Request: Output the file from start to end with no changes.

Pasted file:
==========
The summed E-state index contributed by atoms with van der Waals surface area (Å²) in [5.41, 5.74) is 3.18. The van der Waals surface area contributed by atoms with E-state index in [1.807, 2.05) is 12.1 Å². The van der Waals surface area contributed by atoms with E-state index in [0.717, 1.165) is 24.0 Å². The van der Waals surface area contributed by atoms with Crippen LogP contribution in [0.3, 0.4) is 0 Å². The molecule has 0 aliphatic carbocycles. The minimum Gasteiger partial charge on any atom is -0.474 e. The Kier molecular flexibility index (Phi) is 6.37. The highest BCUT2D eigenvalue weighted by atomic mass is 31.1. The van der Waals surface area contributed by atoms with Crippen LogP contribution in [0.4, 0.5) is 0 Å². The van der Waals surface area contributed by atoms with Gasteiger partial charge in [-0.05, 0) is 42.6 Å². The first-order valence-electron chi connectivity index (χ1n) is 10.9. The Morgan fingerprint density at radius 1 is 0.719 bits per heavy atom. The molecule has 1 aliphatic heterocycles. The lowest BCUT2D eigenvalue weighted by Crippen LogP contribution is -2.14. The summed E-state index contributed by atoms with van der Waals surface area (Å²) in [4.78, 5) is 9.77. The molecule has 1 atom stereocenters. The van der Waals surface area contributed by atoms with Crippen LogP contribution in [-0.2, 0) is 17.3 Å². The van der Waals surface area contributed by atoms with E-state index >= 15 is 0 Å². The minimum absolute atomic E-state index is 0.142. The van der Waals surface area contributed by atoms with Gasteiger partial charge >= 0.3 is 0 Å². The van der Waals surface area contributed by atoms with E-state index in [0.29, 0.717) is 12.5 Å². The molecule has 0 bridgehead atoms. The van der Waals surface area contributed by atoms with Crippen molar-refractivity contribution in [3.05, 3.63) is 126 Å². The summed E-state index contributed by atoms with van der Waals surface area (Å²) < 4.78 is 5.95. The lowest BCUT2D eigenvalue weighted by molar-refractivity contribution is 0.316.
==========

The summed E-state index contributed by atoms with van der Waals surface area (Å²) in [5.41, 5.74) is 3.18. The van der Waals surface area contributed by atoms with E-state index in [1.807, 2.05) is 12.1 Å². The van der Waals surface area contributed by atoms with E-state index in [0.717, 1.165) is 24.0 Å². The van der Waals surface area contributed by atoms with Crippen LogP contribution in [0.3, 0.4) is 0 Å². The molecule has 0 aliphatic carbocycles. The minimum Gasteiger partial charge on any atom is -0.474 e. The Kier molecular flexibility index (Phi) is 6.37. The highest BCUT2D eigenvalue weighted by atomic mass is 31.1. The van der Waals surface area contributed by atoms with Crippen LogP contribution in [0.4, 0.5) is 0 Å². The van der Waals surface area contributed by atoms with Gasteiger partial charge in [-0.05, 0) is 42.6 Å². The first-order valence-electron chi connectivity index (χ1n) is 10.9. The Morgan fingerprint density at radius 1 is 0.719 bits per heavy atom. The molecule has 1 aliphatic heterocycles. The lowest BCUT2D eigenvalue weighted by Crippen LogP contribution is -2.14. The summed E-state index contributed by atoms with van der Waals surface area (Å²) in [4.78, 5) is 9.77. The molecule has 1 atom stereocenters. The van der Waals surface area contributed by atoms with Crippen LogP contribution in [-0.2, 0) is 17.3 Å². The van der Waals surface area contributed by atoms with E-state index >= 15 is 0 Å². The minimum absolute atomic E-state index is 0.142. The van der Waals surface area contributed by atoms with Gasteiger partial charge >= 0.3 is 0 Å². The van der Waals surface area contributed by atoms with E-state index in [0.29, 0.717) is 12.5 Å². The molecule has 0 bridgehead atoms. The van der Waals surface area contributed by atoms with Crippen molar-refractivity contribution in [3.05, 3.63) is 126 Å². The summed E-state index contributed by atoms with van der Waals surface area (Å²) < 4.78 is 5.95. The lowest BCUT2D eigenvalue weighted by molar-refractivity contribution is 0.316.